Interestingly, we observed a trend in that the subgraphs with high-energy, high-entropy expression patterns tended to be spatially distributed and engage multiple interacting cognitive systems. For example, the subgraph with the highest energy and entropy corresponded to the executive subgraph, which captures interactions among a number of higher-order cognitive systems. In contrast, the subgraphs with low energy, low entropy expression patterns (e.g., the visual system) tended to be spatially localized and engage fewer cognitive systems (Figure 3B; see also Figure 1A, for mapping to cognitive systems, and Methods). Using spatial skewness of the 13 × 13 subgraph matrix as a metric for the locality of the subgraphs (see Methods), we observed a trend in which skewness was inversely related to the energy (Pearson correlation coefficient r = −0.59, p = 0.069), suggesting that the more distributed subgraphs have higher energy, while the more localized subgraphs have lower energy. Taken together, these results suggest the presence of a constraint on brain dynamics: strongly expressed subgraphs are likely to be more volatile in their expression and incorporate many cognitive systems, while weakly expressed subgraphs are likely to be more stable in their expression and incorporate fewer cognitive systems.

Executive Function and Neurodevelopment

Given that prior findings have reported changes in functional brain network structure relating to executive function throughout childhood and adolescence, we were interested in how the executive subgraph—which captures interactions among many higher-order regions of the executive system—changes in expression levels and stability of expression as children mature. In the previous section, we noted the distinctively high energy and entropy of the executive subgraph compared to the remaining subgraphs. We further hypothesized that the energy and entropy of the executive subgraph might differ between the group of 100 children and the group of 100 young adults.

To that end, we performed an a priori analysis using the continuous time-dependent coefficients corresponding to the executive subgraph (Subgraph 1). Using the time-dependent coefficients as a measure of subgraph expression, we first corrected for differences in each individual’s baseline executive subgraph expression by standardizing each subject’s time-dependent coefficients by dividing by the mean. We note that this approach critically enabled us to compare relative rather than absolute weights. We then statistically compared the standardized energy and entropy of subgraph expression between the group of 100 children (ages 8–11) and the group of 100 young adults (ages 19–22).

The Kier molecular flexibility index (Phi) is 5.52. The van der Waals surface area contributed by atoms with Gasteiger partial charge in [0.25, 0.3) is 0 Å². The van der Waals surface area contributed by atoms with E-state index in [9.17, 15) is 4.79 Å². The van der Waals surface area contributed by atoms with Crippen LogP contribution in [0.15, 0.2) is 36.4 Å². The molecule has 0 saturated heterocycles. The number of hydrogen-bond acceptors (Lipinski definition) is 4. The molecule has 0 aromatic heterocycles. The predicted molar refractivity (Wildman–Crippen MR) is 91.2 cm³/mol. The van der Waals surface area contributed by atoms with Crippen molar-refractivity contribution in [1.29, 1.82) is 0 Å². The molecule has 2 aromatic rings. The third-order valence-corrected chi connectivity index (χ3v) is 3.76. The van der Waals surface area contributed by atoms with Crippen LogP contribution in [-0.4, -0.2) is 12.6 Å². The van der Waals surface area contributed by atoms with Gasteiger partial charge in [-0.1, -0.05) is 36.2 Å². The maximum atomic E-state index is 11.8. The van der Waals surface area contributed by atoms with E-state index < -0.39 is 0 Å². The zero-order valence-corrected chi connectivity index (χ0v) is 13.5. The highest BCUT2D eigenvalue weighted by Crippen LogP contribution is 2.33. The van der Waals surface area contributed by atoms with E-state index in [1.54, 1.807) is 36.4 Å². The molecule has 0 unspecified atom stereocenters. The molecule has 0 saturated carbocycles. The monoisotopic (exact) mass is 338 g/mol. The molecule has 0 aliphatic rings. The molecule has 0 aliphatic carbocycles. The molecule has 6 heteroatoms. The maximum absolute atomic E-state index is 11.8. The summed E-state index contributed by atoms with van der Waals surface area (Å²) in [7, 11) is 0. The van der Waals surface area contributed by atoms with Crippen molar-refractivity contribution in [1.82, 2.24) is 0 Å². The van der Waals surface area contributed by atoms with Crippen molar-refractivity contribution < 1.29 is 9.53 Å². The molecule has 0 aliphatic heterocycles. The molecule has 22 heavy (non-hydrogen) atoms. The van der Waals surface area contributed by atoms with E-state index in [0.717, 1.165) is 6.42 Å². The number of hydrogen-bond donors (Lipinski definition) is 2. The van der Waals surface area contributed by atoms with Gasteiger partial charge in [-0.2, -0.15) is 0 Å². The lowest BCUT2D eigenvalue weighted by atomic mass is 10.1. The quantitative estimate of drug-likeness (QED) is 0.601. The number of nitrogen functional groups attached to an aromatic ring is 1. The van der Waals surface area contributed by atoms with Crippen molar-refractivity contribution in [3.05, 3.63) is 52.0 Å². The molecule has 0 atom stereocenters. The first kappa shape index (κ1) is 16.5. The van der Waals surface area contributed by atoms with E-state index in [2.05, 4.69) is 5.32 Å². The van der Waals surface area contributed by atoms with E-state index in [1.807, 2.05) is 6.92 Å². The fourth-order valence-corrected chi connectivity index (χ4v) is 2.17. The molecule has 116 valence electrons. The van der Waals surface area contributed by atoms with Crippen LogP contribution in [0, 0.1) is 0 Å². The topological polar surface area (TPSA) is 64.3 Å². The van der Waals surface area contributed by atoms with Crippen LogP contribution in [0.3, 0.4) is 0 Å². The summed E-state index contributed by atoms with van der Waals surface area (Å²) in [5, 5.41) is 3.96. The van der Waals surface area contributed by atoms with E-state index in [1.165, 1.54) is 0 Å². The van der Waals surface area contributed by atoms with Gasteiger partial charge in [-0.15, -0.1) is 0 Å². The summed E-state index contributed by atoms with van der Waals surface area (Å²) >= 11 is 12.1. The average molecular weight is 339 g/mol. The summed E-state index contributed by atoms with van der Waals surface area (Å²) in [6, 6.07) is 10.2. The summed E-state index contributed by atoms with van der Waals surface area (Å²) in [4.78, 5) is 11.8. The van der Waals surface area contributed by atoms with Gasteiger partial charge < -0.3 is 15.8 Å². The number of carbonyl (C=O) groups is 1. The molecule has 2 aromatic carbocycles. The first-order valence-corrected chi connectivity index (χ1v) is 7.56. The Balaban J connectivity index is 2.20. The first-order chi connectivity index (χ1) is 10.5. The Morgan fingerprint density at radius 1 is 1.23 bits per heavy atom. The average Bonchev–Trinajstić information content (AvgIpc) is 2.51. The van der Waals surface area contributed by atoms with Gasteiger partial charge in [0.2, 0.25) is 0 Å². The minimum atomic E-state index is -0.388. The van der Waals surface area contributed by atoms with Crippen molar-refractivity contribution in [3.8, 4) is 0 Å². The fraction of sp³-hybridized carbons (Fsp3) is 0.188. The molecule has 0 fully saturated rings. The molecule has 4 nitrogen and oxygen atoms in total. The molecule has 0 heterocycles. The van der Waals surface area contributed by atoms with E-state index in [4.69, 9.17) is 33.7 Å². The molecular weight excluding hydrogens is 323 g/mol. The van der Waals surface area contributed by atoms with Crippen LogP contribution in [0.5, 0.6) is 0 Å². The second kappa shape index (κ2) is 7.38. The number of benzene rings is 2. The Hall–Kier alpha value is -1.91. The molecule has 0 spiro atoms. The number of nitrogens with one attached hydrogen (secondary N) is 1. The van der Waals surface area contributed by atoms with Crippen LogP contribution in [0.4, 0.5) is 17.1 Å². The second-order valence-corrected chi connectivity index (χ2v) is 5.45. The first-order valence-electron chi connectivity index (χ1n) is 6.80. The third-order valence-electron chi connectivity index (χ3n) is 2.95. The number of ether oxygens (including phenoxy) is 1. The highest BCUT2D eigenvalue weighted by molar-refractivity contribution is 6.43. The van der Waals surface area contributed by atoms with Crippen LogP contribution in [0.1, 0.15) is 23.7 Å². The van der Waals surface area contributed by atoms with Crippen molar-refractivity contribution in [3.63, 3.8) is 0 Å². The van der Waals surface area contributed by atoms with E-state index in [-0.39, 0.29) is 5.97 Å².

We observed significant differences between the groups in the expression and stability of the executive subgraph. Specifically, the standardized energy was higher in the group of young adults (Wilcoxon rank sum test: z = −2.72, p = 0.007; Figure 4A), suggesting that young adults have greater expression of systems involved in executive function. Similarly, standardized entropy was higher in the young-adult group (z = −2.34, p = 0.018; Figure 4B), suggesting a greater tendency in young adults than in children for this subgraph to change in its level of expression. Conversely, the executive subgraph in the younger subjects was less highly expressed, and less prone to change, potentially underscoring the presence of a less developed and less efficient executive system. These findings indicate a transition toward a greater precedence of executive networks and a greater switching of the regions and the interactions subserving these networks throughout development.

Figure 4. 

Age-related differences in subgraph expression. We observed significant differences between the two age groups in the standardized energy and entropy of the first subgraph, composed predominantly of regions in the frontal and parietal cortices subserving executive function (left). Standardized energy (middle) and standardized entropy (right) were both higher in the young adult group, suggesting higher levels of expression as well as a greater tendency to change expression level.

Figure 4. 

Age-related differences in subgraph expression. We observed significant differences between the two age groups in the standardized energy and entropy of the first subgraph, composed predominantly of regions in the frontal and parietal cortices subserving executive function (left). Standardized energy (middle) and standardized entropy (right) were both higher in the young adult group, suggesting higher levels of expression as well as a greater tendency to change expression level.